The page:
Most of the people online in this world access the web through a tiny little computer they carry in their pocket and also use as a phone.

Mobile means more than just small, though. It also means portable, fast, location-aware and tied to voice, media and the meat-space.

Mobile is already a great analogy for data portability in general – people are thrilled in the US that we can now switch cell phone carriers and keep the same phone number. Imagine if we lost our contacts when we switched phones. The same type of expectations are totally reasonable for services online.

Once mobile really gets tied into open data on the web, to recommendation engines and to the semantic web – then we’ll be cooking with gas.

Mobile Industry Resources:

*RWW Mobile Feed Favorites OPML file (save link)

*RWW Mobile Feeds – Best of Feed (copy and paste to your reader)

*Click to preview the above feeds before subscribing (pop-up window)

*RWW Top Mobile Sites Search Engine (Visit and Bookmark)


We’re only going to get so far if we just tell the world, “trust us, all this ephemeral crap is going to change your life!.” A big part of why there isn’t widespread consumer demand for OpenID is that the benefits of it haven’t been clearly communicated. The concept is gaining steam almost in spite of the communication of its advocates, many people believe. The future of OpenID and many other key technical innovations, lies in communicating with people about what they can do with the tools. That is not easy to do with things that are complicated or new.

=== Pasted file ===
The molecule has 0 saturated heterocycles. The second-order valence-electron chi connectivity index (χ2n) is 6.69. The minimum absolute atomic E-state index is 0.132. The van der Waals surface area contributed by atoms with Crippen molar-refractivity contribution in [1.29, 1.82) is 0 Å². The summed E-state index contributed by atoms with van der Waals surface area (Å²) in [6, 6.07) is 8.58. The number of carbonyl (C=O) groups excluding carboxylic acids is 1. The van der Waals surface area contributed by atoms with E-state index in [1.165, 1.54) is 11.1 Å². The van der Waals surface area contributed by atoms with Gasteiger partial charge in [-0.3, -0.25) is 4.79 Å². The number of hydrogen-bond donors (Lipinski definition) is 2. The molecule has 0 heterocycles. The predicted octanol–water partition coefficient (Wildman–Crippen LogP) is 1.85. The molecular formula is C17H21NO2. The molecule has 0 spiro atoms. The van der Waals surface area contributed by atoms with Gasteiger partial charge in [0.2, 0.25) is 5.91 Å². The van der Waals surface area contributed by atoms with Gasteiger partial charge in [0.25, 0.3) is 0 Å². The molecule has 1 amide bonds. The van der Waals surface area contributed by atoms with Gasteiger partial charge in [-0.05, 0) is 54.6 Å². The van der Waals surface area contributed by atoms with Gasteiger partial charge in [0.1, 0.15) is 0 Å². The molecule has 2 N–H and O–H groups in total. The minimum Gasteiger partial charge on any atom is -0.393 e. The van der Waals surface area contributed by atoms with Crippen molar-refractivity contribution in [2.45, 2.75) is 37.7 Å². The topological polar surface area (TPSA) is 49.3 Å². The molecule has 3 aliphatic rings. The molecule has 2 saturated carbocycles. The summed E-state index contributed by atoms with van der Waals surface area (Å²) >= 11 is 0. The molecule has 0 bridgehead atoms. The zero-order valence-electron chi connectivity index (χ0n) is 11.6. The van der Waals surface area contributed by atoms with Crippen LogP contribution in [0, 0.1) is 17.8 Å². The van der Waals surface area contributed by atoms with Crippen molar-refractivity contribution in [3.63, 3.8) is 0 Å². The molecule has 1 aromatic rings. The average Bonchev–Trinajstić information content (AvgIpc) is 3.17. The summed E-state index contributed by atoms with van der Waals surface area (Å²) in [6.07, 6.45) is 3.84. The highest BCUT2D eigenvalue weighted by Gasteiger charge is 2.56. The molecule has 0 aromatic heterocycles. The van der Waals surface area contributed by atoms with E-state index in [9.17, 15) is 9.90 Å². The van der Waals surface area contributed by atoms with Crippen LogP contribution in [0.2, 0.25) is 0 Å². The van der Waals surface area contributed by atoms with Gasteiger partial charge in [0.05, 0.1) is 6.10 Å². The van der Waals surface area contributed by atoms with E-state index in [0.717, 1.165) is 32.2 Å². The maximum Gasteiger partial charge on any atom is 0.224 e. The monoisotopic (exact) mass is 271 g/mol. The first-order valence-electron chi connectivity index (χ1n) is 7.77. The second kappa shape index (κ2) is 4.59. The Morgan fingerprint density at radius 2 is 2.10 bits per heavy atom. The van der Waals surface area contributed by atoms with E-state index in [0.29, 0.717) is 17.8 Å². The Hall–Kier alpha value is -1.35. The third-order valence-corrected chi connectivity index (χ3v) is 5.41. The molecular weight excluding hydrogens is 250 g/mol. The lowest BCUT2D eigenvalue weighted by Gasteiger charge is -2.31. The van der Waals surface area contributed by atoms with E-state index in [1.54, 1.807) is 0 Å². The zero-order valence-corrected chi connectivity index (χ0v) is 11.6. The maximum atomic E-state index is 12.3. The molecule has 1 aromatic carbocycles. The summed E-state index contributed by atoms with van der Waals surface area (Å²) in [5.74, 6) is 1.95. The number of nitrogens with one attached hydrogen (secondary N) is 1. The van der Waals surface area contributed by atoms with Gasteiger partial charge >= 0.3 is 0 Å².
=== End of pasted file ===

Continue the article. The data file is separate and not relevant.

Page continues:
Just as video has changed the web forever because visual communication is infinitely more evocative than text – so too do I expect the perceived value of visualization to grow by leaps and bounds in 2008.

I wrote a post about 3 methods of visualizing best practices in social software design over Thanksgiving, highlighting the work of Thomas Vander Wal, Chris Messina and the Google OpenSocial team. To that list I’d like to add Dave McClure’s SlideShare archive, where you’ll find images like the one below. This stuff is pure gold. Powerpoint is the future? Well, effective visual communication of complex data-based concepts is going to be an invaluable part of the future.

Visualization Resources:

*RWW Visualization Feed Favorites OPML file (save link)

*RWW Visualization Feeds – Best of Feed (copy and paste to your reader)

*Click to preview the above feeds before subscribing

*RWW Top Mobile Sites Search Engine (Visit and Bookmark)

That’s It! Post Suggestions Below, Please!

I hope these resources will prove useful for our readers in the coming year. Please let us know about any sites that ought to be included here – or let us know if you think I’m barking up the wrong tree and these won’t in fact be hugely influential trends in 2008. Thanks for getting all the way through this long post!

About ReadWrite’s Editorial Process

The ReadWrite Editorial policy involves closely monitoring the tech industry for major developments, new product launches, AI breakthroughs, video game releases and other newsworthy events. Editors assign relevant stories to staff writers or freelance contributors with expertise in each particular topic area. Before publication, articles go through a rigorous round of editing for accuracy, clarity, and to ensure adherence to ReadWrite's style guidelines.